A safe operating procedure (SOP) is a working risk control document that prescribes the safest and most efficient way in which a task can be performed.

An SOP is also sometimes known as a safe working procedure and aims to protect the employee or operator as well as the quality of the product, service or process being created. It has to be reviewed annually and all employees/operators must receive comprehensive training on the applicable SOP to their responsibilities.

The SOP covers the following information regarding the completion of tasks in the workplace:

  • Hazards associated with performing the task.
  • Risk score associated with the hazards (as per the applicable risk matrix).
  • Required personal protective equipment (PPE) required.
  • Steps to complete the task without incident.
  • Any residual risks that might occur.

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The following information should be included in the SOP and should at all times be correct, complete and up to date.

  • The name of and a description for the task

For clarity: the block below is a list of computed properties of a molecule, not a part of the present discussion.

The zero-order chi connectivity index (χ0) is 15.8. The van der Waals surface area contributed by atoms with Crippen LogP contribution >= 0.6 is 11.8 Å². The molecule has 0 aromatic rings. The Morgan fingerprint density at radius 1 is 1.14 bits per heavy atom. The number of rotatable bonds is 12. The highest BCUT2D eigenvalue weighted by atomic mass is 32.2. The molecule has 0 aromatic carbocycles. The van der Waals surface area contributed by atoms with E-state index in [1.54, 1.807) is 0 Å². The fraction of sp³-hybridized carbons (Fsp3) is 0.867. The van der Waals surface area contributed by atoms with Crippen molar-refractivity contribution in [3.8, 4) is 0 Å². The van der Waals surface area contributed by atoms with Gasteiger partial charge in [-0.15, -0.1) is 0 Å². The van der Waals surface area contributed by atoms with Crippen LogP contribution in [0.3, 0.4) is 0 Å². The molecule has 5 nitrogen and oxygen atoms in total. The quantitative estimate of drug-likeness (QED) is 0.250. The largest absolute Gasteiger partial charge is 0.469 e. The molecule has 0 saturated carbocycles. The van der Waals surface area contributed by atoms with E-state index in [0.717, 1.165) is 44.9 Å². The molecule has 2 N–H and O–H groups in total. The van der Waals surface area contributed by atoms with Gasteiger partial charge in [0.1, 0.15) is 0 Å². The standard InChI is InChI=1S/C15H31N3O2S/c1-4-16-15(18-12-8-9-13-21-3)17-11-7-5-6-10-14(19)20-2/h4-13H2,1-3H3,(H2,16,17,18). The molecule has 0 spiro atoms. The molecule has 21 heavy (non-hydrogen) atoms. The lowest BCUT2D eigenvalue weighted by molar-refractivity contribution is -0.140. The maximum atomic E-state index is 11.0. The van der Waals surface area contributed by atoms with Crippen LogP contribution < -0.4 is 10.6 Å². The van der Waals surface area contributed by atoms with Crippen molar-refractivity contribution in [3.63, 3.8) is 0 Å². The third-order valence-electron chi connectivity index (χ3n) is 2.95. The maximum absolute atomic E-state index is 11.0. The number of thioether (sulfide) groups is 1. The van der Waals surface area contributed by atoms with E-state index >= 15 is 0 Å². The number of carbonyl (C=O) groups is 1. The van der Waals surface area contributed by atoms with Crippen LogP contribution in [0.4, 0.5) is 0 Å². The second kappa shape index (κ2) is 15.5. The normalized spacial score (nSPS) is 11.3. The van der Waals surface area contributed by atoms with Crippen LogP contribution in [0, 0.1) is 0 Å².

• The date the SOP was created as well as the last date it was reviewed and/or revised.
  • The potential hazards that places the employee at risk.
  • PPE and equipment, devices or tools, as well as any safety considerations necessary to perform the task safely.
  • Training and qualification documentation necessary to perform the task safely.
  • The necessary steps that must be followed to complete the task safely.
  • The common signs and symptoms of musculoskeletal injury that might be result of the hazards relevant to the task.
  • A confirmation that the employees are to be trained on the SOP and that the employers are to ensure that the employees follow these procedures.

In the case of a multitude of relatively simple tasks or tasks that carry lower risks for injury, it is possible to have sample safety principles in place instead of creating a separate SOP for each of these tasks. These sample safety principles highlight the basic simple rules for a designated area and serve as a reminder of safety considerations in that area. It remains important to note that in case of tasks with higher risk for injury, regardless the size or scope of the task, a separate SOP must be created.

Having the correcting SOP in place is not only crucial to the safety of your employees; it is also part of SHEQ compliance required by legislation.

You need the best in the business to be your SHEQ partner; someone to help you develop the correct systems and procedures to ensure that you are 100% compliant and up to date with the latest requirements and guidelines.